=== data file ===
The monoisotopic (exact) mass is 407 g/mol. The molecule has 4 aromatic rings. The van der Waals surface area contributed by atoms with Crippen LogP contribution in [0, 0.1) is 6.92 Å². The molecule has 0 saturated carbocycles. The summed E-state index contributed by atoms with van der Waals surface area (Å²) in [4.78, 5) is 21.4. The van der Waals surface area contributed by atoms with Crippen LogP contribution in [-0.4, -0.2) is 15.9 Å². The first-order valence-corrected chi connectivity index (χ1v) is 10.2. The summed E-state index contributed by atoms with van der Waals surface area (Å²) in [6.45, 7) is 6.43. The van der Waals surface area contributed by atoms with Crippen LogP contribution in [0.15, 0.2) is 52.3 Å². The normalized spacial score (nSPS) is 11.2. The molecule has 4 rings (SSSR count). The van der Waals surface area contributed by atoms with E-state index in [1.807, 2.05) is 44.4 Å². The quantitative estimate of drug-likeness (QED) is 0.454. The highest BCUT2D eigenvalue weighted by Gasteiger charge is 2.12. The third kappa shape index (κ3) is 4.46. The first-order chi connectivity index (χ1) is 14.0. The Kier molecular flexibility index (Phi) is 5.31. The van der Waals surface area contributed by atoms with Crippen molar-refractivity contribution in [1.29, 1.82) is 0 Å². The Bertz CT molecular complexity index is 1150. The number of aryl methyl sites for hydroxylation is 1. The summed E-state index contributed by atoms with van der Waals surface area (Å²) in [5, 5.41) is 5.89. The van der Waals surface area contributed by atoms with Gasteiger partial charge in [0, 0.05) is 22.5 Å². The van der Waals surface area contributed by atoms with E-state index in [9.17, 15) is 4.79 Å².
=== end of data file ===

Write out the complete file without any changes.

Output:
The monoisotopic (exact) mass is 407 g/mol. The molecule has 4 aromatic rings. The van der Waals surface area contributed by atoms with Crippen LogP contribution in [0, 0.1) is 6.92 Å². The molecule has 0 saturated carbocycles. The summed E-state index contributed by atoms with van der Waals surface area (Å²) in [4.78, 5) is 21.4. The van der Waals surface area contributed by atoms with Crippen LogP contribution in [-0.4, -0.2) is 15.9 Å². The first-order valence-corrected chi connectivity index (χ1v) is 10.2. The summed E-state index contributed by atoms with van der Waals surface area (Å²) in [6.45, 7) is 6.43. The van der Waals surface area contributed by atoms with Crippen LogP contribution in [0.15, 0.2) is 52.3 Å². The normalized spacial score (nSPS) is 11.2. The molecule has 4 rings (SSSR count). The van der Waals surface area contributed by atoms with E-state index in [1.807, 2.05) is 44.4 Å². The quantitative estimate of drug-likeness (QED) is 0.454. The highest BCUT2D eigenvalue weighted by Gasteiger charge is 2.12. The third kappa shape index (κ3) is 4.46. The first-order chi connectivity index (χ1) is 14.0. The Kier molecular flexibility index (Phi) is 5.31. The van der Waals surface area contributed by atoms with Crippen molar-refractivity contribution in [1.29, 1.82) is 0 Å². The Bertz CT molecular complexity index is 1150. The number of aryl methyl sites for hydroxylation is 1. The summed E-state index contributed by atoms with van der Waals surface area (Å²) in [5, 5.41) is 5.89. The van der Waals surface area contributed by atoms with Gasteiger partial charge in [0, 0.05) is 22.5 Å². The van der Waals surface area contributed by atoms with E-state index in [9.17, 15) is 4.79 Å².